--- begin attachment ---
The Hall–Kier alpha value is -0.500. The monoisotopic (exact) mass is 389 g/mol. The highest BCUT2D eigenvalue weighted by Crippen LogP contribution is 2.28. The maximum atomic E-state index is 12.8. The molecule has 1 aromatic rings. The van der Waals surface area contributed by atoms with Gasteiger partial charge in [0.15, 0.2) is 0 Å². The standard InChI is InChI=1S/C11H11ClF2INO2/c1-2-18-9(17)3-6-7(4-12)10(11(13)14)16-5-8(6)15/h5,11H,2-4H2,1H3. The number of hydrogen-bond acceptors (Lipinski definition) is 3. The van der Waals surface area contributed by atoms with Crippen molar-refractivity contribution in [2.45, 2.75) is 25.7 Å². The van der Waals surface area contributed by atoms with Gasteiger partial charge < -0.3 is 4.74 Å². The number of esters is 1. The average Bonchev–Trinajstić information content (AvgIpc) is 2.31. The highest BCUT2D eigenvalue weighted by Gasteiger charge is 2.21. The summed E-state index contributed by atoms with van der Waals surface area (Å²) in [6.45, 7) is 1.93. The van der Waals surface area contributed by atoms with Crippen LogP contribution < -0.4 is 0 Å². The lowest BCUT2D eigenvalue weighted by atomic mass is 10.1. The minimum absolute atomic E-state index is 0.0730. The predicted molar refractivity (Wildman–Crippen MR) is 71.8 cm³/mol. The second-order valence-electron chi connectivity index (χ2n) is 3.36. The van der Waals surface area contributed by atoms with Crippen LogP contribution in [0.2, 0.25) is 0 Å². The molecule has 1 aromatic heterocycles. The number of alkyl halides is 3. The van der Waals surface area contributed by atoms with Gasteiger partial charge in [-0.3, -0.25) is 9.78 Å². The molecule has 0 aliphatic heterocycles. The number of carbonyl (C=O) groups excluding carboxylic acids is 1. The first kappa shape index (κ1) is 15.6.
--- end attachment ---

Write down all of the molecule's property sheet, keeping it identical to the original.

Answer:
The Hall–Kier alpha value is -0.500. The monoisotopic (exact) mass is 389 g/mol. The highest BCUT2D eigenvalue weighted by Crippen LogP contribution is 2.28. The maximum atomic E-state index is 12.8. The molecule has 1 aromatic rings. The van der Waals surface area contributed by atoms with Gasteiger partial charge in [0.15, 0.2) is 0 Å². The standard InChI is InChI=1S/C11H11ClF2INO2/c1-2-18-9(17)3-6-7(4-12)10(11(13)14)16-5-8(6)15/h5,11H,2-4H2,1H3. The number of hydrogen-bond acceptors (Lipinski definition) is 3. The van der Waals surface area contributed by atoms with Crippen molar-refractivity contribution in [2.45, 2.75) is 25.7 Å². The van der Waals surface area contributed by atoms with Gasteiger partial charge < -0.3 is 4.74 Å². The number of esters is 1. The average Bonchev–Trinajstić information content (AvgIpc) is 2.31. The highest BCUT2D eigenvalue weighted by Gasteiger charge is 2.21. The summed E-state index contributed by atoms with van der Waals surface area (Å²) in [6.45, 7) is 1.93. The van der Waals surface area contributed by atoms with Crippen LogP contribution < -0.4 is 0 Å². The lowest BCUT2D eigenvalue weighted by atomic mass is 10.1. The minimum absolute atomic E-state index is 0.0730. The predicted molar refractivity (Wildman–Crippen MR) is 71.8 cm³/mol. The second-order valence-electron chi connectivity index (χ2n) is 3.36. The van der Waals surface area contributed by atoms with Crippen LogP contribution in [0.2, 0.25) is 0 Å². The molecule has 1 aromatic heterocycles. The number of alkyl halides is 3. The van der Waals surface area contributed by atoms with Gasteiger partial charge in [-0.3, -0.25) is 9.78 Å². The molecule has 0 aliphatic heterocycles. The number of carbonyl (C=O) groups excluding carboxylic acids is 1. The first kappa shape index (κ1) is 15.6.